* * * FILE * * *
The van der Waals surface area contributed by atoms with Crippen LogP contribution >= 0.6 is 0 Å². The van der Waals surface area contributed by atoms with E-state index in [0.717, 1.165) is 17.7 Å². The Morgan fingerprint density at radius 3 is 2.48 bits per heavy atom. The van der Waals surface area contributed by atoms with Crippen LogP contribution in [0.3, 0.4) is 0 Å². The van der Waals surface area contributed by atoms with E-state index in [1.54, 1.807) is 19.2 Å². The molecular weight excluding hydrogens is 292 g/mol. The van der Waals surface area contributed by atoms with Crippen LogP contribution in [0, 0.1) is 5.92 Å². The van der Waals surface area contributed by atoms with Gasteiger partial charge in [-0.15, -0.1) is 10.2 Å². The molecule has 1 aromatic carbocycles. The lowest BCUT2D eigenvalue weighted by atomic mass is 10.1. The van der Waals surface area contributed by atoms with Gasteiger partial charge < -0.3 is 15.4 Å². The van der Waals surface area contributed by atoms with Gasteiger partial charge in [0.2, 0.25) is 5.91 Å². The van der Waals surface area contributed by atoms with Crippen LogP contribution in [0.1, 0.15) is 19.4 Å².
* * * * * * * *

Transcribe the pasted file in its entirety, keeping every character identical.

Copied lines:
The van der Waals surface area contributed by atoms with Crippen LogP contribution >= 0.6 is 0 Å². The van der Waals surface area contributed by atoms with E-state index in [0.717, 1.165) is 17.7 Å². The Morgan fingerprint density at radius 3 is 2.48 bits per heavy atom. The van der Waals surface area contributed by atoms with Crippen LogP contribution in [0.3, 0.4) is 0 Å². The van der Waals surface area contributed by atoms with E-state index in [1.54, 1.807) is 19.2 Å². The molecular weight excluding hydrogens is 292 g/mol. The van der Waals surface area contributed by atoms with Crippen LogP contribution in [0, 0.1) is 5.92 Å². The van der Waals surface area contributed by atoms with Gasteiger partial charge in [-0.15, -0.1) is 10.2 Å². The molecule has 1 aromatic carbocycles. The lowest BCUT2D eigenvalue weighted by atomic mass is 10.1. The van der Waals surface area contributed by atoms with Gasteiger partial charge < -0.3 is 15.4 Å². The van der Waals surface area contributed by atoms with Gasteiger partial charge in [0.2, 0.25) is 5.91 Å². The van der Waals surface area contributed by atoms with Crippen LogP contribution in [0.1, 0.15) is 19.4 Å².